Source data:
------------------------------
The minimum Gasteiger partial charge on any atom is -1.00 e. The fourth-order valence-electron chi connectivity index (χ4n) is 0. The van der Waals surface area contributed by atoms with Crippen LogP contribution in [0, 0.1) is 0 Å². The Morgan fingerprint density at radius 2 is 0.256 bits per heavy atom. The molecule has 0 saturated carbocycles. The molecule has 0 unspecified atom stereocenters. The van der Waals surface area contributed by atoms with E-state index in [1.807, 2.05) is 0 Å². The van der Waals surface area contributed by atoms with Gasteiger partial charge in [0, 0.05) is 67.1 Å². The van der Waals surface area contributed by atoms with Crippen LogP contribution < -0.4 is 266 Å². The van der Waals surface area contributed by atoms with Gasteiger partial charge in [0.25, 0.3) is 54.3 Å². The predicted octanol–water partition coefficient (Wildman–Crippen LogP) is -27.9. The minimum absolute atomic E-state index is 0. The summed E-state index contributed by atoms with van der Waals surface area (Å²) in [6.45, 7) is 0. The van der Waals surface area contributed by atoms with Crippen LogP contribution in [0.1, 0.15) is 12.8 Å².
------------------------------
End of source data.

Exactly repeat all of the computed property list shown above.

The minimum Gasteiger partial charge on any atom is -1.00 e. The fourth-order valence-electron chi connectivity index (χ4n) is 0. The van der Waals surface area contributed by atoms with Crippen LogP contribution in [0, 0.1) is 0 Å². The Morgan fingerprint density at radius 2 is 0.256 bits per heavy atom. The molecule has 0 saturated carbocycles. The molecule has 0 unspecified atom stereocenters. The van der Waals surface area contributed by atoms with E-state index in [1.807, 2.05) is 0 Å². The van der Waals surface area contributed by atoms with Gasteiger partial charge in [0, 0.05) is 67.1 Å². The van der Waals surface area contributed by atoms with Crippen LogP contribution < -0.4 is 266 Å². The van der Waals surface area contributed by atoms with Gasteiger partial charge in [0.25, 0.3) is 54.3 Å². The predicted octanol–water partition coefficient (Wildman–Crippen LogP) is -27.9. The minimum absolute atomic E-state index is 0. The summed E-state index contributed by atoms with van der Waals surface area (Å²) in [6.45, 7) is 0. The van der Waals surface area contributed by atoms with Crippen LogP contribution in [0.1, 0.15) is 12.8 Å².